But the tentative deal is also opposed by advocates of a sharp break from the EU and she is struggling to get enough backing for it, even within her own party.
“Every effort is being made on both sides of the Channel to stop Brexit,” prominent ‘Leave’ campaigner Nigel Farage said after the ECJ statement.
Theresa May will on Tuesday appeal to MPs to back her Brexit deal at the start of five days of debate on the agreement, which is opposed by much of her own party as well as by the opposition. The prime minister will say that the deal respects the outcome of the 2016 referendum and will return to Britain control of its borders, laws and money.
“The British people want us to get on with a deal that honours the referendum and allows us to come together again as a country, whichever way we voted. This is the deal that delivers for the British people,” she is expected to say.
John Bercow, the Speaker, allowed Labour, the DUP and four other opposition parties to lay down a motion that will be voted on Tuesday, immediately before before the start of the five-day debate on the Brexit deal
The motion, submitted late on Monday, calls on MPs to find “ministers in contempt for their failure to comply” and is signed by the shadow Brexitsecretary, Sir Keir Starmer; the DUP’s Westminster leader, Nigel Dodds; and the Scottish National party, Liberal Democrats, Plaid Cymru and the Green party.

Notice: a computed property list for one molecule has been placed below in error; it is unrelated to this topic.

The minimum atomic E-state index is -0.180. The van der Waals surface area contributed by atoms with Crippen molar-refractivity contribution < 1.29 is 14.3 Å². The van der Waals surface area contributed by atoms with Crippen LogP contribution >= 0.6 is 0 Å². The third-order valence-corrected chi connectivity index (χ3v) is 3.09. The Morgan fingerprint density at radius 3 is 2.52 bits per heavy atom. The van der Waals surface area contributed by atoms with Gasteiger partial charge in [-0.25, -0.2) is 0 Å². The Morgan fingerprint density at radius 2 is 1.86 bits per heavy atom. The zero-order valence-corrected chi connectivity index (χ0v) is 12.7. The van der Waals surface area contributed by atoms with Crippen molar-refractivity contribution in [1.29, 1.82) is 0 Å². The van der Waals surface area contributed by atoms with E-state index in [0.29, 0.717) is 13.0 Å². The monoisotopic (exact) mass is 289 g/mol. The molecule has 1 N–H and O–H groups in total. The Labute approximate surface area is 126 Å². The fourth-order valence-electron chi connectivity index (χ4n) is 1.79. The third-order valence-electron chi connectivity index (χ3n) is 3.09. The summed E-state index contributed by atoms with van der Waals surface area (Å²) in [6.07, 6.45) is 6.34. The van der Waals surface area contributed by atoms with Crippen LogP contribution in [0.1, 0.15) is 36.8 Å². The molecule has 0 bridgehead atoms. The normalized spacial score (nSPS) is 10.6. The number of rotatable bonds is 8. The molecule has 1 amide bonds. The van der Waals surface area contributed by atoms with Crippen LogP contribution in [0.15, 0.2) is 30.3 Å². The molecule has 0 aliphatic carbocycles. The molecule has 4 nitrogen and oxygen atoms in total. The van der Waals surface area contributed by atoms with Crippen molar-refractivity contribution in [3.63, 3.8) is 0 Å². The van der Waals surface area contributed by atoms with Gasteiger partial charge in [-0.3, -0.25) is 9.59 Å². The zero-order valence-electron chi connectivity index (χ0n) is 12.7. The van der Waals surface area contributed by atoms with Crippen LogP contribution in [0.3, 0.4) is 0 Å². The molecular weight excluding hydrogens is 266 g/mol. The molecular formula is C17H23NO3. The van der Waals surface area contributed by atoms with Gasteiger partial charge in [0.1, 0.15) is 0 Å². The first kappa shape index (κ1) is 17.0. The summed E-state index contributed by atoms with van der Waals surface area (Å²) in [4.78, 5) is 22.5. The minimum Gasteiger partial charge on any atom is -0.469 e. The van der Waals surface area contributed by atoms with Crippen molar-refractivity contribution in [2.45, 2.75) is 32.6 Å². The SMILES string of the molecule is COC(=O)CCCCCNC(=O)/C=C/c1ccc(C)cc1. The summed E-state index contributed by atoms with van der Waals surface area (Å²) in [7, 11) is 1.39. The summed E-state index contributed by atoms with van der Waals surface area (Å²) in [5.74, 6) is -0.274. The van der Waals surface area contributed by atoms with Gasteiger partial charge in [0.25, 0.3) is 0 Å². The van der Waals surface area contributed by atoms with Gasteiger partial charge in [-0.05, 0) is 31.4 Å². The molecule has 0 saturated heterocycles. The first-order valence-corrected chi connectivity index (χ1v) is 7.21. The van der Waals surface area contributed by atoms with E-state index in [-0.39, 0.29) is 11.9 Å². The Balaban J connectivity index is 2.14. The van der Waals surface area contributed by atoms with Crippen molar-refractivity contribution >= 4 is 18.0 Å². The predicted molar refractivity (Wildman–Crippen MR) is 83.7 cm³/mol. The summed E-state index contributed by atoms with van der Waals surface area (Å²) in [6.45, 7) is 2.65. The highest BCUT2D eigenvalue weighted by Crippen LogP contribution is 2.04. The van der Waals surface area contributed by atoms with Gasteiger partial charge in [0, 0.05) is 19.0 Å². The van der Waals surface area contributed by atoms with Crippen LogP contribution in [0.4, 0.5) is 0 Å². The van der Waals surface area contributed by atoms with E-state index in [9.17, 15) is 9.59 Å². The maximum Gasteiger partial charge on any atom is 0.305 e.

Attorney general Geoffrey Cox told MPs on Monday that Britain would have to remain indefinitely in the Northern Ireland backstop if negotiations failed to produce a free-trade deal that kept the Border open. Mr Cox was speaking after the publication of an overview of his legal advice to the government on Brexit, which followed a demand by MPs that they should see his full advice to the cabinet.
“I make no bones about it, I would have preferred to have seen a unilateral right of termination of this backstop. I would have preferred to have seen a clause that allowed us to exit if negotiations have irretrievably broken down. But I am prepared to lend my support to this agreement because I do not believe that we are likely to be entrapped in it permanently,” Mr Cox said.
The attorney general said that the backstop would offer Northern Ireland’s traders a competitive advantage over traders from European Union member states, including Ireland, because they could trade freely in both the single market and the rest of the UK. He suggested that, if the backstop persisted beyond a short period, it would be subject to a legal challenge in the European Court of Justice on the grounds that article 50 of the EU treaty could not be the basis of a permanent arrangement with a non-EU state.
Dozens of Conservative MPs have said publicly that they would vote against the withdrawal agreement, along with the DUP and the opposition parties. But Mr Cox said that, when weighed against the alternatives to backing the prime minister’s deal, it was a risk worth taking.
“This represents a sensible compromise. It has unattractive elements, unsatisfactory elements for us. But the question for the House is to weigh it up against the other potential alternatives and to assess whether it amounts to a calculated risk that this government and this House should take in these circumstances,” he said. – Additional reporting Reuters/Guardian